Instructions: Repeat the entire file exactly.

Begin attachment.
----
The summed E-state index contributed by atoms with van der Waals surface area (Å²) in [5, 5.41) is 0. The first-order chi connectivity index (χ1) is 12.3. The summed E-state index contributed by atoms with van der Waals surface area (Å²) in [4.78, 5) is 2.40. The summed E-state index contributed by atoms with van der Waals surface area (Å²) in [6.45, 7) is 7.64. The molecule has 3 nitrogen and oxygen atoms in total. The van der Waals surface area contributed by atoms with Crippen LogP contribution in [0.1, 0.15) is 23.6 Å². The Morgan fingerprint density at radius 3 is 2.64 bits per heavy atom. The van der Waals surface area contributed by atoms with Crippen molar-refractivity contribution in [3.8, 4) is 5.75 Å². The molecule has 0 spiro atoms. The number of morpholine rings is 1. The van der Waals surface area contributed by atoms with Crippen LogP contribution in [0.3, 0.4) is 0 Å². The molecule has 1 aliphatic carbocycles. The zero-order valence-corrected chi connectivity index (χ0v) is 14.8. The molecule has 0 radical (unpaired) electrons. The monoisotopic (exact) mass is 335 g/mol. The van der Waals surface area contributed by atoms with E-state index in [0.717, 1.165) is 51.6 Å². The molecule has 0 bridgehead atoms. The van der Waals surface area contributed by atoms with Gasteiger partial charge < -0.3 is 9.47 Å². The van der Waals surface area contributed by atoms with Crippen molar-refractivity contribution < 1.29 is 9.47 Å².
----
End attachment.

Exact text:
The summed E-state index contributed by atoms with van der Waals surface area (Å²) in [5, 5.41) is 0. The first-order chi connectivity index (χ1) is 12.3. The summed E-state index contributed by atoms with van der Waals surface area (Å²) in [4.78, 5) is 2.40. The summed E-state index contributed by atoms with van der Waals surface area (Å²) in [6.45, 7) is 7.64. The molecule has 3 nitrogen and oxygen atoms in total. The van der Waals surface area contributed by atoms with Crippen LogP contribution in [0.1, 0.15) is 23.6 Å². The Morgan fingerprint density at radius 3 is 2.64 bits per heavy atom. The van der Waals surface area contributed by atoms with Crippen molar-refractivity contribution in [3.8, 4) is 5.75 Å². The molecule has 0 spiro atoms. The number of morpholine rings is 1. The van der Waals surface area contributed by atoms with Crippen LogP contribution in [0.3, 0.4) is 0 Å². The molecule has 1 aliphatic carbocycles. The zero-order valence-corrected chi connectivity index (χ0v) is 14.8. The molecule has 0 radical (unpaired) electrons. The monoisotopic (exact) mass is 335 g/mol. The van der Waals surface area contributed by atoms with E-state index in [0.717, 1.165) is 51.6 Å². The molecule has 0 bridgehead atoms. The van der Waals surface area contributed by atoms with Gasteiger partial charge < -0.3 is 9.47 Å². The van der Waals surface area contributed by atoms with Crippen molar-refractivity contribution < 1.29 is 9.47 Å².